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Ports in IFC – Connecting the dots

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MEP models need more data than your usual architectural model. The reason is that you need to make a lot of calculations with them, and then the sequence and relationship between the MEP elements really matter.

Here another important class comes into play: the IfcDistributionPort. Ports are those parts of your elements that connect to other elements via a distribution system. This works for electrical systems, ventilation, piping etc.

Again, ports are derived from the IfcRoot class and therefore have their own identity and life-cycle. That means that you actually don’t need a hosting element, theoretically you can work with them directly and add the host later (according to the IFC schema only; this way of working is not really supported by BIM applications).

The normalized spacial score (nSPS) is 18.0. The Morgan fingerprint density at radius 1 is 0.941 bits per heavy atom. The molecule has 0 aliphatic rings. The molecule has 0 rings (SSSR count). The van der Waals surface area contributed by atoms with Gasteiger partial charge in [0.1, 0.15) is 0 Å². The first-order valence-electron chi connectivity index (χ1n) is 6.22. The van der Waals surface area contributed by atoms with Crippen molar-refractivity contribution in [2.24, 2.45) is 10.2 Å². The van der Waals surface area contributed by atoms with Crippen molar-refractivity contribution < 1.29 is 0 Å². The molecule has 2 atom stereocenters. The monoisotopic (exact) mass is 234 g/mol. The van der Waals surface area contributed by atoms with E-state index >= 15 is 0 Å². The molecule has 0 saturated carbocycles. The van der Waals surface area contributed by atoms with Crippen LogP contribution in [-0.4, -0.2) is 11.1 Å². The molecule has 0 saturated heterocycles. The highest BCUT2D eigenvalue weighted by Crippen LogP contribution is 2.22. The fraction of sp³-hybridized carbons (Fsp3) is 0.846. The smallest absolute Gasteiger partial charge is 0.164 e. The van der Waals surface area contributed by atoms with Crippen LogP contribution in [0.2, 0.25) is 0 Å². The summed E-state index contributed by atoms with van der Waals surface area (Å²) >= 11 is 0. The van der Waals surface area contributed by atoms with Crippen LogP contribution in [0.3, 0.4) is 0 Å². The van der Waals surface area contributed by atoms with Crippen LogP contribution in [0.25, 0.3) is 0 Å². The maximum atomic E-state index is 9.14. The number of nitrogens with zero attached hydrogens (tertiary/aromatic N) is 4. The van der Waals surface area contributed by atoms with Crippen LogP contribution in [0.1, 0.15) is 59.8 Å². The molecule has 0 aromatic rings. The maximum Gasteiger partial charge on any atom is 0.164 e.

Why is it not enough to just add properties that tell you which system they are connected to? As it is a one to many relationships (one element can host many ports) you would need to provide many properties for the same kind of behavior, like Port1, Port2. It would be nearly impossible to filter the right one. You need metadata, and that’s why it needs to be an object on its own.

Ports have a few specific attributes that define them. You can select the flow direction that is allowed for this connection:
• SINK means that only incoming substances (air, water, etc.) is allowed
• SOURCE means that substances can only flow out
• SOURCEANDSINK allows incoming and outgoing substances.

Ports can also be nested to indicate subports (we will look at nested in a future post).

As for all objects you can also add property sets and properties to your ports which can contain details about size, pressure, voltage etc.

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